Spotify Stops Freeloaders Listening to New Albums
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If you’re using Spotify for free then you’re about to lose access to new albums for two weeks after they’re released. This is thanks to a new deal forged between Spotify and Universal Music Group, which will see paying customers prioritized over users who listen to ads instead.

Spotify and UMG have been negotiating a new deal for two years now. We don’t know exactly why the negotiations took so long, but both parties have now agreed to a new deal. This is good for Spotify, good for Universal, good for paying customers, and bad for those listening for free.

Spotify’s New Flexible Release Policy

According to Music Business Worldwide, Universal artists will now be able to hold their album back from Spotify free users for two weeks, making them exclusively available to Premium subscribers. In return, Universal is thought to have agreed to lower payouts as long as Spotify keeps growing its subscriber base.

Daniel Ek, the CEO and founder of Spotify, said:

“We know that not every album by every artist should be released the same way, and we’ve worked hard with UMG to develop a new, flexible release policy. Starting today, Universal artists can choose to release new albums on premium only for two weeks, offering subscribers an earlier chance to explore the complete creative work, while the singles are available across Spotify for all our listeners to enjoy.”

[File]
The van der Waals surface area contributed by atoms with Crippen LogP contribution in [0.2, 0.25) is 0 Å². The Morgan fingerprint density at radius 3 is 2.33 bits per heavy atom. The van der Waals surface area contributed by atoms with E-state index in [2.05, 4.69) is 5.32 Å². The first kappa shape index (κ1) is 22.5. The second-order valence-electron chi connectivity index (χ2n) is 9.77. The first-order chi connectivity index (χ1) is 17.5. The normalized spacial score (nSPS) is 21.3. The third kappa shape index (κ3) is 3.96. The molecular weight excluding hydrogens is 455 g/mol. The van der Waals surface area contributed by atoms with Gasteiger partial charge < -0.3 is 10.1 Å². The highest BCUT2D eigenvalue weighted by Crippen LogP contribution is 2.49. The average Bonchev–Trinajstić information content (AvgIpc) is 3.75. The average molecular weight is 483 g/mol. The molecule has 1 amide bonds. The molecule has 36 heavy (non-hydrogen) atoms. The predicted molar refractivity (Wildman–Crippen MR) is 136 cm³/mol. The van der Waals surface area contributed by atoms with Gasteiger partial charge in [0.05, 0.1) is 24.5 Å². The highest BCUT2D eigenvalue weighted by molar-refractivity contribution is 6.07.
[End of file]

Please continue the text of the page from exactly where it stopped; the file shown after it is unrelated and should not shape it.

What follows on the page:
On paper this isn’t much of a hardship. There has never been an album released that I couldn’t wait two weeks to listen to. However, this represents Spotify conceding defeat in order to secure a deal with a major record label. And it could be a slippery slope as the labels flex their muscles.

Turning Free Users Into Paying Customers

This is a deal designed to help Spotify turn free users into paying customers. Spotify’s reward for doing so will be a larger cut of the revenues. For Universal, this is all about reminding people that music is worth paying for, a fact some forgot when piracy was biting hard.

Spotify has more deals to make, with Warner Music Group and Sony Music Group also negotiating new contracts with the music streaming service. We have to assume they’ll secure similar concessions. However, it remains to be seen whether this softens Taylor Swift’s hatred.

Do you use Spotify? Do you pay for the privilege or listen to ads instead? Is this development likely to make you pay for Spotify? Or are you happy to wait a couple of weeks to listen to a new album? Should Spotify make everyone pay? Please let us know in the comments below!

Image Credit: Michael Fötsch via Flickr

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  1. JimmyMack
    April 5, 2017 at 8:05 pm

    I pay, but do so to get 320 kbps sound quality. At £10 a month, Spotify is good value in my view. I would happily pay up to £15 a month for CD quality and up to £20 for high resolution streaming. Getting immediate access to new material is not a draw for me. The range of material on offer is far more important and, while there are gaps in the jazz and world categories, Spotify continues to impress with the wealth of off-beat music it holds.